It’s been only two weeks since this year’s Plumas County students made their way back to the county from the country of Uganda. For the majority of them a good deal has changed in a short period of time—and as two of them recount—their lives will never be the same.
As they reacclimatize to life in Plumas County (students on this year’s trip hailed from Indian Valley, Chester and Quincy), two students, Annika Bengard and Alylish Carmichael and their mothers recount the trip, the lessons, and the experience, and how they look at their own world differently now.
“I’m so grateful for flushing toilets,” said Bengard. “To brush your teeth with running water,” said Carmichael. Both girls reiterated over and over again how lucky they are and how much of everyday life here in America and in Plumas County they’d taken for granted. Like running water. Wet clothes drying. Open windows. Hot water.
But they want to go back and can’t wait to return.
“The Uganda trip has brought out the finest qualities in those young men and women. The challenges they witnessed over there are not hypothetical nor [are they] simulated. Being tasked to come up with solutions to insurmountable problems with limited resources is an invaluable lesson many spend a lifetime to learn. Whether it was providing shelter or potable water, pure ingenuity and collaboration got them through each challenge,” said Christian Palmaz. The Genesee Ranch he owns with his family is a primary sponsor of the ongoing Rural to Rural project to provide exchange of knowledge and experience between Plumas County and Kanungu, Uganda — a district in the western region of the country.
Rural to Rural’s mission differs from traditional NGO responses to needs in developing countries. “Acknowledging that every community has the right to determine its own needs and empowering the community to take action,” according to its website.
The needs this time around focused on a preschool.
For the second year of the trip plans were made to spring board off the groundwork made the year before. The students and director, Sue Weber, had expected to do lots of work outside and to hear potential micro-loan grant proposals. But Uganda, like California, is suffering drought, and the first rainfall — make that downpour — in a long time made them scrap their plans to dig foundations and be spontaneous. Hard for many of today’s American teenagers to regroup, but regroup they did.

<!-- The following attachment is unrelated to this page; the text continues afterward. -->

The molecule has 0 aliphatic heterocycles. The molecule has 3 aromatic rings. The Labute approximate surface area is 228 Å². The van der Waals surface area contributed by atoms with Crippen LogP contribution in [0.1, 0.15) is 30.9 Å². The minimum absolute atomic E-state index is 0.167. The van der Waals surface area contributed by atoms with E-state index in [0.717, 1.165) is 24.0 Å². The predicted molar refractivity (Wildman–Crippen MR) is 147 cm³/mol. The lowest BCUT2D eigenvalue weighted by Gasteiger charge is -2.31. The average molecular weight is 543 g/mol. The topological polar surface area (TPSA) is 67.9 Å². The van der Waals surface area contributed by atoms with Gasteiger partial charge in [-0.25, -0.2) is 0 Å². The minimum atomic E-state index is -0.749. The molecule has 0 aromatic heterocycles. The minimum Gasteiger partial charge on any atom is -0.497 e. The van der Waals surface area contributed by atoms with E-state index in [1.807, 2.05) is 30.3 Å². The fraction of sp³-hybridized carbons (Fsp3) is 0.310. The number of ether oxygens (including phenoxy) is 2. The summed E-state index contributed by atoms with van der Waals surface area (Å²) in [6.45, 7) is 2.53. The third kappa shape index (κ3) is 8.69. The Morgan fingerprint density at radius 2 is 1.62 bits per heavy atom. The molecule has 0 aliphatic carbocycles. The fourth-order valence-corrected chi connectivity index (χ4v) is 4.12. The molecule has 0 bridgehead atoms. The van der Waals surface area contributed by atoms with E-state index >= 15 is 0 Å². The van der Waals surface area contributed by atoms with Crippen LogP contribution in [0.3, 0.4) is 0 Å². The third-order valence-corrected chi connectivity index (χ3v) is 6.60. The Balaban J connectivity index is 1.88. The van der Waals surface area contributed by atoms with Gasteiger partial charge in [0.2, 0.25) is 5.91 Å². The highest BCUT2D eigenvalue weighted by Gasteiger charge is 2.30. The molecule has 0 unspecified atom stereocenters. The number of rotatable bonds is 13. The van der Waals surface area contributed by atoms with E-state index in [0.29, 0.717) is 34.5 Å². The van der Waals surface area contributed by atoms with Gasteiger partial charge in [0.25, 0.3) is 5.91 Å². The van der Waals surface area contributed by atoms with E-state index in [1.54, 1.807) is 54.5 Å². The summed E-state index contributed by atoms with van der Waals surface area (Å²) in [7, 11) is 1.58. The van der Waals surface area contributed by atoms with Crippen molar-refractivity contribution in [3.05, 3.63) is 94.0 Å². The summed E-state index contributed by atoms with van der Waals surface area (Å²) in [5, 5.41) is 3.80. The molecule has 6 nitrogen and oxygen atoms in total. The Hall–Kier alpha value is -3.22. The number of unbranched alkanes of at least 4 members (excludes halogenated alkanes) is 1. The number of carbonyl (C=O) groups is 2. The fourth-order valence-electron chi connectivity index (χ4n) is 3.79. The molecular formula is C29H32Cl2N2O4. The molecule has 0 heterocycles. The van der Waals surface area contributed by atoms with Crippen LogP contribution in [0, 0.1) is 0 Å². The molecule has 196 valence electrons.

Much of the trip was about getting a preschool up and running and painting the interior of a school to look like a school instead of, as the girls agree, “like an abandoned building.”
“We had to learn to improvise,” said Bengard.
“Uganda needed rain. The drought had been going on several years. The people were really happy to see it rain,” said Carmichael.
There was also a two-day safari planned that became one-day and one-day of a bus stuck in the mud. The safari tour leader remarked that the group from Plumas County took such things well and with resilience. Urban visitors hadn’t done so well with flat tires and tires stuck in the mud. Urban groups panicked and complained. Country kids were used to such setbacks — the Indian Valley students so far have been his favorite to take on safari. Some didn’t mind only having one day on safari — they wanted to be with the kids at the school anyhow.
Each of the students did home stays with Ugandan families, exposing them to an intimate family life and a whole different way of living. They experienced what life without running water or western beds, or creature comforts of home are like. It made a huge impact.
“There was a huge language barrier, but everyone was so nice,” said Bengard. “We were treated like royalty. We were given the newest mosquito netting,” she continued.
“Every meal took hours to prepare. But the kids and the parents were happy and content,” said Carmichael.
Aylish Carmichael stayed with preschool director December Lazarus’ family. That family was slightly more well-off than some of the others, but nowhere near what would be an American standard of living for the director of a school.
Carmichael watched the director’s 3-year-old daughter eat an insect. She also had a hard time sleeping when a mouse crawled up the blanket she was using. Bats flew into the house. But still, she’d go back in a heartbeat.
Carmichael and Bengard got used to saying “thank you” —one of the few words they’ve learned so far in Richega, the language spoken in that part of Uganda.